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  • Writer's pictureAvery Polinori

Agendas in Comic Books

The comic book industry has always been a house built on the sand rather than one on the rocks. That fact has remained true since the end of WWII. Every decade has introduced its own problems that have nearly wiped comic books from existence. The 2010's and the start of the 2020's have come with their own set of issues. Some vocal Wednesday Warriors and problematic Comicsgate community have offered their own solution to saving comics: get rid of political SJW agendas. And sure, they might have a point when Marvel announces characters like Safespace and Snowflake. But what these fans don't seem to realize is that comics have always been political. They just didn't realize it.​

On April 18 of 1938, the world was introduced to the first real comic book superhero... Superman. If you've never heard of him, he's a pretty popular character. Writer Jerry Siegel and artist Joe Shuster were both sons of Jewish immigrants growing up in Cleveland, OH. Both of them tried for years to get their Superman character to the newsstands. But early attempts at a scientist using his powers for evil seemed to have something missing. The Superman we'd end up coming to know was one that came a little closer to home for Siegel and Shuster. Superman was a being from another world just trying to use his skills to do good for his new home. And just like Siegel's parents changing their names to avoid anti-semitism in the States, Superman had to live as mild mannered Clark Kent to implement himself into all areas of society. While readers fell in love with Superman over nearly a century for a plethora of reasons, the character at his core is the story of an immigrant.

In 1940, a year before the United States entered WWII, another pair of Jewish creators were thinking how they could make a political statement with their comic books. The first issue of Captain America saw the super soldier punching Adolf Hitler in the face. Today's readers might see that and say, "Hell yeah, Murica." But the US was not at war with Nazi Germany yet. Imagine if someone published a comic with someone punching Kim Jong-un or Putin. Such an artistic statement could be dangerous at worst and controversial at best. But Joe Simon and Jack Kirby had an agenda against Nazi Germany. So they used comic book heroes to sell that agenda. Superman, Batman, and just about every other superhero would follow as champions of war propaganda in the fight for freedom and justice.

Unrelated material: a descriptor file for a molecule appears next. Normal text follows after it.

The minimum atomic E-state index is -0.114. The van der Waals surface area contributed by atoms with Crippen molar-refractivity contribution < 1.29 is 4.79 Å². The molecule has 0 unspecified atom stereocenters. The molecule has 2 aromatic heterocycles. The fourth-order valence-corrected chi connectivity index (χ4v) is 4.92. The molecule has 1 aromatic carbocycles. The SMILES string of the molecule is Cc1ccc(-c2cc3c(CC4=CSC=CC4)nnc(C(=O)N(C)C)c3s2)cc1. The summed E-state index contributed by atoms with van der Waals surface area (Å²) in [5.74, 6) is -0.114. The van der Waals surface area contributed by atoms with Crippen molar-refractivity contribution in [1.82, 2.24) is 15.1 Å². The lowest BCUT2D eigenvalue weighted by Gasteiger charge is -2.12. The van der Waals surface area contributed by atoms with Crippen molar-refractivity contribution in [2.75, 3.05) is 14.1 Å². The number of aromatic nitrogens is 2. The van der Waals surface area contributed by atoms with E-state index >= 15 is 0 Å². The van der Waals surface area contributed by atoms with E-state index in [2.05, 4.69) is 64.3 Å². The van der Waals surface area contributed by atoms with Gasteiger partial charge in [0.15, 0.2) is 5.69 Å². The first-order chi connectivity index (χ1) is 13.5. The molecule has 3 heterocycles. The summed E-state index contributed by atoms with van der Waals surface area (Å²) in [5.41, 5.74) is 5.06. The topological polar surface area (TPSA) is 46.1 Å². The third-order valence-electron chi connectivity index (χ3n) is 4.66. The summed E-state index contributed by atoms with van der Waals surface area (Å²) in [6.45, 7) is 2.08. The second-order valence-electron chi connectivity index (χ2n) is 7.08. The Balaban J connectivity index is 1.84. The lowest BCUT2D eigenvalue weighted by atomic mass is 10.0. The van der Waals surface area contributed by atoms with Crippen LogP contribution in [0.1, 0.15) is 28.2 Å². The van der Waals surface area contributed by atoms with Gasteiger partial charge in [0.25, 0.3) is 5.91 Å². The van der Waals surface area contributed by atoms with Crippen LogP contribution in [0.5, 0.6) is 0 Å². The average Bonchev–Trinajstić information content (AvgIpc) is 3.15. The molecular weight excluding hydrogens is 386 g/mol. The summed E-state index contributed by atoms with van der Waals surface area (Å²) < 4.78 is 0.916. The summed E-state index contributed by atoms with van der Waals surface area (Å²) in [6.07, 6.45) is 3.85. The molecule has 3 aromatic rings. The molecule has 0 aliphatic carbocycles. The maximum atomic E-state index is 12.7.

1941 saw William Molten Marston push his own social agenda into comics. He created Wonder Woman, a warrior princess born of a race of all-warrior women. According to Marston, Wonder Woman embodied the 20th century's "unconventional, liberated woman." And to this day, she continues to be one of DC Comics most popular characters.

The 60's were a troubling time in the United States. Jim Crow laws fueled a desire for racial integration and civil acceptance. Stan Lee and Jack Kirby, Marvel Comics' top creative team, saw that the world should reflect the shifting culture. Lee's and Kirby's X-Men told the tale of young teens born with powers. The X-Men lived in a world that was afraid and hated them because they were different, echoing how racist white supremacists in the US would use fear-mongering to sway public opinion against black communities. To this day, X-Men has been an allegory for social oppression with any group of marginalized people. Remember that movie X2 that comic book fans say is the perfect X-Men movie? If you didn't realize Bobby Drake coming out to his parents as a mutant was meant to echo a gay kid coming out to his parents, you might be living in a bubble.

Lee and Kirby did not stop with the X-Men. In 1966, their flagship Fantastic Four heroes faced off against the mysterious Black Panther. Also known as King T'Challa, the African royal warrior was created to show that Africans were just as capable physically and mentally, if not more so, of anything their white counterparts could do. While T'Challa's costume hid his African features, that didn't stop him from becoming a staple of Black comic book characters.

Everywhere you look, the world seems to be getting overly politicized. Social justice is at the forefront of every online discussion. Sometimes, it feels like we need an escape from all these complicated topics. Comics can and should supply an escape. But that doesn't mean they can't have an agenda.

Comic book creators have always had an agenda. And that agenda was to let readers feel seen. This is how they supplied escapism. It wasn't so straight cis white male readers wouldn't have to think about social agendas. It was so kids who were immigrants, nerds, queer, poor, female, black, and brown, could escape from a world that told them they didn't matter. They made comics so others could begin to see themselves as powerful and heroic. We will always need the traditional heroes that have kept the Wednesday Warriors going and comic book stores alive. But we'll also need marginalized groups to find heroes they can rally behind. There's room for all of us. That's the agenda of comic books.

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